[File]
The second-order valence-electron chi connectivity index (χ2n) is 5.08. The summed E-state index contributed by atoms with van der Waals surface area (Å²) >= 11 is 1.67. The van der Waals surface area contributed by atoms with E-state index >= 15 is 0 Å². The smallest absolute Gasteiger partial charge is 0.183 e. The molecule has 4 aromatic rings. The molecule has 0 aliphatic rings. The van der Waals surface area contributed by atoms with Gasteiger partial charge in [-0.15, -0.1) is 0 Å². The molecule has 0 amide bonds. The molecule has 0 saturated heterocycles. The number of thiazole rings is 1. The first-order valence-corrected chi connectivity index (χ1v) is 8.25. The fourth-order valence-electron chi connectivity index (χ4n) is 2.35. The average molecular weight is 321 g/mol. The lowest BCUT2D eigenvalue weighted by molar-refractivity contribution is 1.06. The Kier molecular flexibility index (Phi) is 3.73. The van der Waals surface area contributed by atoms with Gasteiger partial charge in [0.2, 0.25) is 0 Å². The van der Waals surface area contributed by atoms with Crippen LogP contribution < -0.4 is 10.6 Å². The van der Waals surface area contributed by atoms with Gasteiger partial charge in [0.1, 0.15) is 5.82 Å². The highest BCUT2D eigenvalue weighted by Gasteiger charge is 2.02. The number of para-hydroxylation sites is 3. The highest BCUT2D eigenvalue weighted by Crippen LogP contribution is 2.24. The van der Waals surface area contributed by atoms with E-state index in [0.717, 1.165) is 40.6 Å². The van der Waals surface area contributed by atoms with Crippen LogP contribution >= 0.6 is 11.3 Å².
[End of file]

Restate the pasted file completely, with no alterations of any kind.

The second-order valence-electron chi connectivity index (χ2n) is 5.08. The summed E-state index contributed by atoms with van der Waals surface area (Å²) >= 11 is 1.67. The van der Waals surface area contributed by atoms with E-state index >= 15 is 0 Å². The smallest absolute Gasteiger partial charge is 0.183 e. The molecule has 4 aromatic rings. The molecule has 0 aliphatic rings. The van der Waals surface area contributed by atoms with Gasteiger partial charge in [-0.15, -0.1) is 0 Å². The molecule has 0 amide bonds. The molecule has 0 saturated heterocycles. The number of thiazole rings is 1. The first-order valence-corrected chi connectivity index (χ1v) is 8.25. The fourth-order valence-electron chi connectivity index (χ4n) is 2.35. The average molecular weight is 321 g/mol. The lowest BCUT2D eigenvalue weighted by molar-refractivity contribution is 1.06. The Kier molecular flexibility index (Phi) is 3.73. The van der Waals surface area contributed by atoms with Gasteiger partial charge in [0.2, 0.25) is 0 Å². The van der Waals surface area contributed by atoms with Crippen LogP contribution < -0.4 is 10.6 Å². The van der Waals surface area contributed by atoms with Gasteiger partial charge in [0.1, 0.15) is 5.82 Å². The highest BCUT2D eigenvalue weighted by Gasteiger charge is 2.02. The number of para-hydroxylation sites is 3. The highest BCUT2D eigenvalue weighted by Crippen LogP contribution is 2.24. The van der Waals surface area contributed by atoms with E-state index in [0.717, 1.165) is 40.6 Å². The van der Waals surface area contributed by atoms with Crippen LogP contribution >= 0.6 is 11.3 Å².